introduces Grace Marks (Sarah Gadon), "who explains she has been an
inmate for 15 years. She, along with stable hand James McDermott (Kerr
Logan), has been accused of the infamous 1843 double murder of her
employer Thomas Kinnear (Paul Gross), and his housekeeper Nancy
Montgomery (Anna Paquin)."

The miniseries, which also stars Zachary Levi and Edward Holcroft, was
written and produced by Sarah Polley and directed by Mary Harron. It
streams on Netflix November 3.

Another great light of literature and theater is extinguished. This has been a terrible year for losing authors and theater legends.

Obituary Note: Peter Hall 
Sir Peter Hall
who staged the English-language premiere of Samuel Beckett's Waiting for
Godot and the world premiere of Harold Pinter's Homecoming, and "was the
single most influential figure in modern British theatre," died
September 11, the Guardian reported. He was 86. "As a director of plays,
especially Shakespeare, Pinter and Beckett, he was very fine.But it
was through his creation of the Royal Shakespeare Company in the early
1960s and his stewardship of the National Theatre from 1973 to 1988 that
he affirmed his passionate faith in subsidized institutions. If we now
take their existence for granted, it is largely because of the
pioneering battles waged by Hall and his visionary enthusiasm," the
Guardian wrote.
Oberon Press went on to publish numerous works by Hall, including The Peter
Hall Diaries; Making an Exhibition of Myself; and Sir Peter's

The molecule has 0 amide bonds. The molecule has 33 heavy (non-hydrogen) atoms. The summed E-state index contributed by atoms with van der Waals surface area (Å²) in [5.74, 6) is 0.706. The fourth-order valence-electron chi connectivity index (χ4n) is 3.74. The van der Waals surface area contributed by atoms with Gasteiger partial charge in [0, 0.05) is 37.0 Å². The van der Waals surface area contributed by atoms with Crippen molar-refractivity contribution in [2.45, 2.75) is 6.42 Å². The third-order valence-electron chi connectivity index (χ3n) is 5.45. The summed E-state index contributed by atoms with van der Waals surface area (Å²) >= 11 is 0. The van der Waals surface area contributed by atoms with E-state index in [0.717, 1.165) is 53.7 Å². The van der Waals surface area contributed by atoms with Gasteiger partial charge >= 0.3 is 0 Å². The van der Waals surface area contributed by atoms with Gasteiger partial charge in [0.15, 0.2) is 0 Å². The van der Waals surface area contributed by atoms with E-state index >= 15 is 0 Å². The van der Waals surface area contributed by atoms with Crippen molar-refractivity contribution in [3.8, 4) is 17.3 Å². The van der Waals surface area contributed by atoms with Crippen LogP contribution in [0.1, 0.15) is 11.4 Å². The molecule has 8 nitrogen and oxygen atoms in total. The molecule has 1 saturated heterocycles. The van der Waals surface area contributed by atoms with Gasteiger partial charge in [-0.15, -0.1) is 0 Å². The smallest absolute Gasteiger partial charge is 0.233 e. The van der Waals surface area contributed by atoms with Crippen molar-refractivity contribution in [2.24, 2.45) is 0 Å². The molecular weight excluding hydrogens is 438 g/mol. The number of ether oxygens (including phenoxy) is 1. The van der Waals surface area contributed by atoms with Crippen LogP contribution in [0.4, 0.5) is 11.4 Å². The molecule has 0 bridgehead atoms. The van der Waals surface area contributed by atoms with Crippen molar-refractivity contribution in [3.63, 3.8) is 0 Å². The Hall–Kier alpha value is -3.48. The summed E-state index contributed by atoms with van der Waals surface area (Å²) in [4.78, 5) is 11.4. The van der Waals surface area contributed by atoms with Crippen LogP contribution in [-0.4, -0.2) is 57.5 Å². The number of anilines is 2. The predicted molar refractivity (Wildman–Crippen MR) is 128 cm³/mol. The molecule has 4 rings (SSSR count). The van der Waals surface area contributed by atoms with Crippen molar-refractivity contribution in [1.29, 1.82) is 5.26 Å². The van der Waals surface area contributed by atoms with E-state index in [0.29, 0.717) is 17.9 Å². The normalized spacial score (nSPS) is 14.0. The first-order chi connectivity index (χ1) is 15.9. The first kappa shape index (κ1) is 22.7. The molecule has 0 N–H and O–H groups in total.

Shakespeare's Advice to the Players. "Fifteen years ago when this titan
of the theatre put his trust in us to publish his work I was of course
overjoyed and privileged," Hogan said. "Peter was meticulous about his
books, ever patient and never wrong.... As we know, among his many great
qualities was his devotion to the works of Shakespeare. He knew each
play by heart line by line. But he was equally devoted to new
writing.... Most of all I miss his generous advice on theatre and
publishing which I treasure to this day."
The Dispatcher, Miniatures and Unlocked by John Scalzi are all short works that if combined, would make up enough word count to be a regular novel of 300 pages or so. I realized, after reading a post on Scalzi's hilarious and wonderful blog, Whatever, that while I'd read many of his major works, I'd neglected to read much of his short fiction because it was only available at first in either e-book format, which I dislike, or in magazines as an article/short story. What this boils down to is that I missed some really good stuff. So, with judicial use of the local library, I snagged these three books and read them in rapid succession. They were each amazing and wonderful in their own way, but since I have two other books to review, I will try to summarize.